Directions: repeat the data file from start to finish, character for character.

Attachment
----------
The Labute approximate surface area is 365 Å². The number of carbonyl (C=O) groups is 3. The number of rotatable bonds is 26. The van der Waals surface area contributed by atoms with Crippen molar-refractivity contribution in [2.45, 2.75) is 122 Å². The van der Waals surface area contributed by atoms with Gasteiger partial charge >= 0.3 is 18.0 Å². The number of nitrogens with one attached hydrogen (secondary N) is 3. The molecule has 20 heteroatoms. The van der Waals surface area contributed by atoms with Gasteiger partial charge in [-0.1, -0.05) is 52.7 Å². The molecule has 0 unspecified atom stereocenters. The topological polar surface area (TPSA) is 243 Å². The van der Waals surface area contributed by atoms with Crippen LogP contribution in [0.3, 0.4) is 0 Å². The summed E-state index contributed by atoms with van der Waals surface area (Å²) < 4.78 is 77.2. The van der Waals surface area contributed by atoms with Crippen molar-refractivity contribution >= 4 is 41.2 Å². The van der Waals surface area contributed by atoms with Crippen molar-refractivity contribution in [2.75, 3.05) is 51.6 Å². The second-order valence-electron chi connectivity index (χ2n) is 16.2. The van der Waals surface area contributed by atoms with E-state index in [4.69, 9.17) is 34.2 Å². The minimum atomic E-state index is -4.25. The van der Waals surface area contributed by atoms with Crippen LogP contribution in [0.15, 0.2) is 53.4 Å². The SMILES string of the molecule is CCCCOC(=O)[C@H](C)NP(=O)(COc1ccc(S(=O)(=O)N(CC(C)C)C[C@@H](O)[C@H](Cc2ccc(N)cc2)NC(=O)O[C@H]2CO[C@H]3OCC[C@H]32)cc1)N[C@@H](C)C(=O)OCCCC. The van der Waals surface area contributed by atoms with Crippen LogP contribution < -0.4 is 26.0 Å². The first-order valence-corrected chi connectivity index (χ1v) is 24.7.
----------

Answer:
The Labute approximate surface area is 365 Å². The number of carbonyl (C=O) groups is 3. The number of rotatable bonds is 26. The van der Waals surface area contributed by atoms with Crippen molar-refractivity contribution in [2.45, 2.75) is 122 Å². The van der Waals surface area contributed by atoms with Gasteiger partial charge >= 0.3 is 18.0 Å². The number of nitrogens with one attached hydrogen (secondary N) is 3. The molecule has 20 heteroatoms. The van der Waals surface area contributed by atoms with Gasteiger partial charge in [-0.1, -0.05) is 52.7 Å². The molecule has 0 unspecified atom stereocenters. The topological polar surface area (TPSA) is 243 Å². The van der Waals surface area contributed by atoms with Crippen LogP contribution in [0.3, 0.4) is 0 Å². The summed E-state index contributed by atoms with van der Waals surface area (Å²) < 4.78 is 77.2. The van der Waals surface area contributed by atoms with Crippen molar-refractivity contribution >= 4 is 41.2 Å². The van der Waals surface area contributed by atoms with Crippen molar-refractivity contribution in [2.75, 3.05) is 51.6 Å². The second-order valence-electron chi connectivity index (χ2n) is 16.2. The van der Waals surface area contributed by atoms with E-state index in [4.69, 9.17) is 34.2 Å². The minimum atomic E-state index is -4.25. The van der Waals surface area contributed by atoms with Crippen LogP contribution in [0.15, 0.2) is 53.4 Å². The SMILES string of the molecule is CCCCOC(=O)[C@H](C)NP(=O)(COc1ccc(S(=O)(=O)N(CC(C)C)C[C@@H](O)[C@H](Cc2ccc(N)cc2)NC(=O)O[C@H]2CO[C@H]3OCC[C@H]32)cc1)N[C@@H](C)C(=O)OCCCC. The van der Waals surface area contributed by atoms with Crippen LogP contribution < -0.4 is 26.0 Å². The first-order valence-corrected chi connectivity index (χ1v) is 24.7.